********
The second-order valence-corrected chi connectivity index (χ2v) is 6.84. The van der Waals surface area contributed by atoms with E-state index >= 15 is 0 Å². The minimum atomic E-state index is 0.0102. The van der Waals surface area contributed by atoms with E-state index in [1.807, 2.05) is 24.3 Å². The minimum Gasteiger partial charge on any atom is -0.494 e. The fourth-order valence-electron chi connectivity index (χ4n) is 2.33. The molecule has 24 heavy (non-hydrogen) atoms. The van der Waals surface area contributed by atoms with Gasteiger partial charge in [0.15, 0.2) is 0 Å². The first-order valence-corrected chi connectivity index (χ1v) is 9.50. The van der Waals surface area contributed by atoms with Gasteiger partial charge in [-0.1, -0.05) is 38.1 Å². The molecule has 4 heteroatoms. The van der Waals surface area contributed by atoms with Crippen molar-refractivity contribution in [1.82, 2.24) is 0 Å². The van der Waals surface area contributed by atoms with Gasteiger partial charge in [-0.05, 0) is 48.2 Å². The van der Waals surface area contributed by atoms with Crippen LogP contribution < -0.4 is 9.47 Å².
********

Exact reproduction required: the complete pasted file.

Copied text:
The second-order valence-corrected chi connectivity index (χ2v) is 6.84. The van der Waals surface area contributed by atoms with E-state index >= 15 is 0 Å². The minimum atomic E-state index is 0.0102. The van der Waals surface area contributed by atoms with E-state index in [1.807, 2.05) is 24.3 Å². The minimum Gasteiger partial charge on any atom is -0.494 e. The fourth-order valence-electron chi connectivity index (χ4n) is 2.33. The molecule has 24 heavy (non-hydrogen) atoms. The van der Waals surface area contributed by atoms with Gasteiger partial charge in [0.15, 0.2) is 0 Å². The first-order valence-corrected chi connectivity index (χ1v) is 9.50. The van der Waals surface area contributed by atoms with Gasteiger partial charge in [-0.1, -0.05) is 38.1 Å². The molecule has 4 heteroatoms. The van der Waals surface area contributed by atoms with Crippen molar-refractivity contribution in [1.82, 2.24) is 0 Å². The van der Waals surface area contributed by atoms with Gasteiger partial charge in [-0.05, 0) is 48.2 Å². The van der Waals surface area contributed by atoms with Crippen LogP contribution < -0.4 is 9.47 Å².